It’s moving day today. I’m sure that I’ll tell you all about it later on twitter, so be sure to follow me there.
It’s also my eldest’s birthday today. He has reached the ripe old age of twenty-five. In honor of his birthday, I thought I would tell a story from his younger years.
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It was shortly after he had turned ten. We were into winter by then. The snow was piled high along the curbs thanks to the snow plow.
My boy had been at a friend’s house, playing. The friend lived just a few blocks away, so we let him walk home alone. It was one of the first times we’d agreed to it.
We were expecting him home, but he hadn’t arrived yet. After a call to the friend’s house confirmed he had left, my husband took a walk along the same path he should have taken. When he didn’t find him, we called the police.
My husband was out searching high and low for him. People from the neighborhood came out to join in the hunt for my missing boy. At home with my two-year-old daughter, I was wringing my hands and pacing the porch waiting for the police. I was terrified that something terrible had happened to my son.
When the police arrived, they did everything you would expect the police to do, and I hated them for it. They took down some information and asked for a recent photo. They asked so many questions that all felt irrelevant.
I was distraught. They weren’t doing anything to find my baby who was out there somewhere as the sunlight faded. After what felt like an eternity, they finally went out to look for him.
It was a police officer who found him. He told us that he had seen the boy lying in a pile of snow on the side of the road. It was one of those mounds left by the snow plow.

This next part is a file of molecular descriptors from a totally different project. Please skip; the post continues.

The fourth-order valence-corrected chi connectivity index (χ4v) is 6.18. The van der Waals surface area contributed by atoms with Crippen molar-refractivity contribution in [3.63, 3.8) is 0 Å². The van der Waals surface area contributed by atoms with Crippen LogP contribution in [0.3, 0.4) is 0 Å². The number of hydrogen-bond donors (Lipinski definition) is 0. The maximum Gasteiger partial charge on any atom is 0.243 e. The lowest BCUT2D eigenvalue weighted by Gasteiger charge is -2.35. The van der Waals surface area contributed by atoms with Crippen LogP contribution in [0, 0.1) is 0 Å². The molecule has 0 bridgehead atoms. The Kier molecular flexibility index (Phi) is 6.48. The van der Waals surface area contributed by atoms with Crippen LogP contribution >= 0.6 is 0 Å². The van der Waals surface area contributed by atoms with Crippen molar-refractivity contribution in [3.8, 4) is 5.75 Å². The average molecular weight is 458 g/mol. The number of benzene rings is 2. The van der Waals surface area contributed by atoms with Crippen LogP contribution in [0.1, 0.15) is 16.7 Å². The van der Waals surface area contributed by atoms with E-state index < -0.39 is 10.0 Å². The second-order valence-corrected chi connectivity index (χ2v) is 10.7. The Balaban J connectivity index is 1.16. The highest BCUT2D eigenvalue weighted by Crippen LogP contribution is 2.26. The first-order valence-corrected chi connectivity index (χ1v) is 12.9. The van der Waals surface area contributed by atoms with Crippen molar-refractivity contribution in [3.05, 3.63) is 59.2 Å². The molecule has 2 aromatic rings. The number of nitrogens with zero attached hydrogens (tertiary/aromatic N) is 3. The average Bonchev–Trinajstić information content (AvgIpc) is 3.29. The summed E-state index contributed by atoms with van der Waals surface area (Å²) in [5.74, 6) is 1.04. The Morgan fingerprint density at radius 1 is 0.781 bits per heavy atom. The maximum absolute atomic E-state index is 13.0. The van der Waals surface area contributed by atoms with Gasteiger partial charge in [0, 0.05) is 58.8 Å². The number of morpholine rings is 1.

The officer said that he’d slammed his car door as he exited the vehicle hoping to catch the boy’s attention. He told us that he’d called my son’s name loudly as he approached. When the boy didn’t respond, he was forced to reach out and touch him. I cannot imagine what it must have felt like to be that officer at that moment.
Fortunately, my boy was only sleeping. On his way home from his friend’s house, he came across a snow bank that looked particularly comfortable. He was dressed in snow gear and thought he’d be plenty warm. He’d laid down to give it a try. He hadn’t meant to fall asleep.
My son can sleep through just about anything. He’d slept as my husband walked by him, calling his name. He continued to snooze as people from the neighborhood joined the chorus. Even the officer’s loud approach hadn’t stirred him. He’d been happily frolicking through dreamland while I’d been wearing out the tread in the carpeting back home.
His story has a happy ending, and we can all laugh about it now. Others haven’t been as fortunate. Visit the National Center for Missing and Exploited Children to learn more.